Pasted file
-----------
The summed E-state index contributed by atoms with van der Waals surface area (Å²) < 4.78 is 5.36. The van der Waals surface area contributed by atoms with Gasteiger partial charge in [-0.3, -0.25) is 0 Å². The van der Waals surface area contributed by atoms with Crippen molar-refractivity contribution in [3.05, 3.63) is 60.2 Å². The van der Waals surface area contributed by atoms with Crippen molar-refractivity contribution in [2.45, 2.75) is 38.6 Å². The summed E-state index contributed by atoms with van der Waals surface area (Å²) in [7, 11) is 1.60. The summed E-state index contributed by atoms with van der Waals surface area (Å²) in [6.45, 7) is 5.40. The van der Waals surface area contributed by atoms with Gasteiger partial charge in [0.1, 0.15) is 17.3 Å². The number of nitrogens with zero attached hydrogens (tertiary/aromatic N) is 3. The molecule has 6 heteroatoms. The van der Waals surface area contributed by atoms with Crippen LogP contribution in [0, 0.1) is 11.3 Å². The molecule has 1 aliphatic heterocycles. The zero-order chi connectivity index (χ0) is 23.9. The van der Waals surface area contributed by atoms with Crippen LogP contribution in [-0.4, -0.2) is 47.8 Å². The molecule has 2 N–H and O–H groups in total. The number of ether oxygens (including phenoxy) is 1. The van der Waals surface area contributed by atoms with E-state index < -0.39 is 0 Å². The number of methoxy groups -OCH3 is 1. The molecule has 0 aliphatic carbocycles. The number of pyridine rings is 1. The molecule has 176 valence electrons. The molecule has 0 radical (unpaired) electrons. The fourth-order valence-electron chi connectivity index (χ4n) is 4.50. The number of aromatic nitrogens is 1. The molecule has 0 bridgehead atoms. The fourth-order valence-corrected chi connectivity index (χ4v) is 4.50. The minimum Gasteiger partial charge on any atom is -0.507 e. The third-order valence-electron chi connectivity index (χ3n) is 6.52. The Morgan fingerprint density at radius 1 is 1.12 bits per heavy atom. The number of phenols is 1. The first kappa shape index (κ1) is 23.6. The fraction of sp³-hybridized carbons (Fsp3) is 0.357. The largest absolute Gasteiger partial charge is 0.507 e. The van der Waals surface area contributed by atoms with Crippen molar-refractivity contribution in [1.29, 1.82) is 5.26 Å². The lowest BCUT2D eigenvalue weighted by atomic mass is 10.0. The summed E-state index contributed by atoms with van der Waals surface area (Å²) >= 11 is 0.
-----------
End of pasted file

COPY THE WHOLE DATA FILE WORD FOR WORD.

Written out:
The summed E-state index contributed by atoms with van der Waals surface area (Å²) < 4.78 is 5.36. The van der Waals surface area contributed by atoms with Gasteiger partial charge in [-0.3, -0.25) is 0 Å². The van der Waals surface area contributed by atoms with Crippen molar-refractivity contribution in [3.05, 3.63) is 60.2 Å². The van der Waals surface area contributed by atoms with Crippen molar-refractivity contribution in [2.45, 2.75) is 38.6 Å². The summed E-state index contributed by atoms with van der Waals surface area (Å²) in [7, 11) is 1.60. The summed E-state index contributed by atoms with van der Waals surface area (Å²) in [6.45, 7) is 5.40. The van der Waals surface area contributed by atoms with Gasteiger partial charge in [0.1, 0.15) is 17.3 Å². The number of nitrogens with zero attached hydrogens (tertiary/aromatic N) is 3. The molecule has 6 heteroatoms. The van der Waals surface area contributed by atoms with Crippen LogP contribution in [0, 0.1) is 11.3 Å². The molecule has 1 aliphatic heterocycles. The zero-order chi connectivity index (χ0) is 23.9. The van der Waals surface area contributed by atoms with Crippen LogP contribution in [-0.4, -0.2) is 47.8 Å². The molecule has 2 N–H and O–H groups in total. The number of ether oxygens (including phenoxy) is 1. The van der Waals surface area contributed by atoms with E-state index < -0.39 is 0 Å². The number of methoxy groups -OCH3 is 1. The molecule has 0 aliphatic carbocycles. The number of pyridine rings is 1. The molecule has 176 valence electrons. The molecule has 0 radical (unpaired) electrons. The fourth-order valence-electron chi connectivity index (χ4n) is 4.50. The number of aromatic nitrogens is 1. The molecule has 0 bridgehead atoms. The fourth-order valence-corrected chi connectivity index (χ4v) is 4.50. The minimum Gasteiger partial charge on any atom is -0.507 e. The third-order valence-electron chi connectivity index (χ3n) is 6.52. The Morgan fingerprint density at radius 1 is 1.12 bits per heavy atom. The number of phenols is 1. The first kappa shape index (κ1) is 23.6. The fraction of sp³-hybridized carbons (Fsp3) is 0.357. The largest absolute Gasteiger partial charge is 0.507 e. The van der Waals surface area contributed by atoms with Crippen molar-refractivity contribution in [1.29, 1.82) is 5.26 Å². The lowest BCUT2D eigenvalue weighted by atomic mass is 10.0. The summed E-state index contributed by atoms with van der Waals surface area (Å²) >= 11 is 0.